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In 1930, the British in "British Mandate Palestine" passed a law against the Jews to prevent them from doing many things at the Kotel, such as forbidding them to bring Torah Scrolls, praying loudly, or blowing the Shofar! This was so as not to offend the "Arab" population.
What a change from those days to the present! Well, maybe not so much. We can now pray out loud, have minyans and Torah scrolls, and the joyful sounds of the Shofar are heard across the plaza. Although the Arab population have their "muezzins" screaming at full volume over high-powered loud speakers many times a day all over Israel, the Jews keep tradition and use only their voices and the natural sounds of the Shofar.
On Yom Kippur~the holiest day in the year for Jews~the Shofar is blown at the end of a full day of fasting and praying. The day begins at sundown when Jews light candles and go to the synagogue for the Kol Nidrei service. We fast and pray and when the final Shofar note is sounded at the end of the next day, it proclaims a "closing of the gates" for the process of divine judgment and gives us the confidence that our efforts have been noticed and our prayers and supplications have been accepted before Hashem.
Whenever Jews were forbidden to pray and blow the Shofar, as it was under the British, there was always a group of brave young men who managed the holy task. In 1930 (and for the next seventeen years), the Shofar was sounded at the Kotel on Yom Kippur.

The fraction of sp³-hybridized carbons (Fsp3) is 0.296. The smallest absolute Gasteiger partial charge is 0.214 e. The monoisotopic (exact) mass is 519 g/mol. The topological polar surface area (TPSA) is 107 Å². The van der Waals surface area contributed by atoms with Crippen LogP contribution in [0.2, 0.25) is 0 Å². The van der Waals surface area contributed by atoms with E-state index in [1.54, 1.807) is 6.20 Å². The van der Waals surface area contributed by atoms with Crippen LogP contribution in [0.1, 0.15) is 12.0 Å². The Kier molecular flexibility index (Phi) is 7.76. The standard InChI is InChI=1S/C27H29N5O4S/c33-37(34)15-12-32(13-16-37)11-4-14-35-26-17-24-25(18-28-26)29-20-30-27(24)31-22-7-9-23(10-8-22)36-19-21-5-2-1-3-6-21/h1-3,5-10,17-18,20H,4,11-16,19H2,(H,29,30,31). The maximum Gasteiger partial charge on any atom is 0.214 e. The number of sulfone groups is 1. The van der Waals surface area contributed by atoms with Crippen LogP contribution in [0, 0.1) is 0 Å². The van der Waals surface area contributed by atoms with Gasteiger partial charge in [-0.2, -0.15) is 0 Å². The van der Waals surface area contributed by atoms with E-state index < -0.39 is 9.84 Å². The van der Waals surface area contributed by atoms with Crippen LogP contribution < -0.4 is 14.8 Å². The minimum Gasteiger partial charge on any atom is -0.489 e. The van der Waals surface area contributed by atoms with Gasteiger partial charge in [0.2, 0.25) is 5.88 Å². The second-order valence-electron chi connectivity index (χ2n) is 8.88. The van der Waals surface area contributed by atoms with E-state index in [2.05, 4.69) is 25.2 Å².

|The Jail Dorm in Jerusalem (Click to Enlarge)|
Shofars were smuggled in to the Kotel where brave teenagers defiantly blew them at the conclusion of the fast. If they were caught, they were a were sent to jail for up to six months. Six of these men returned to the scene of their "crime".
In the video below they describe how they were able to blow the Shofar on Yom Kippur, with the help of the entire community. Once again they blew their Shofars at the Kotel, but this time they were free men~Jews in their Holy City, Jerusalem.
Throughout the centuries the Jewish people have managed to survive against all odds. I believe it is because there has always been a core of faithful who refuse to assimilate and put their faith in Hashem and our Holy Torah above all else. This is but one story.
Echoes of A Shofar~Toldot Yisrael (http://www.toldotyisrael.org)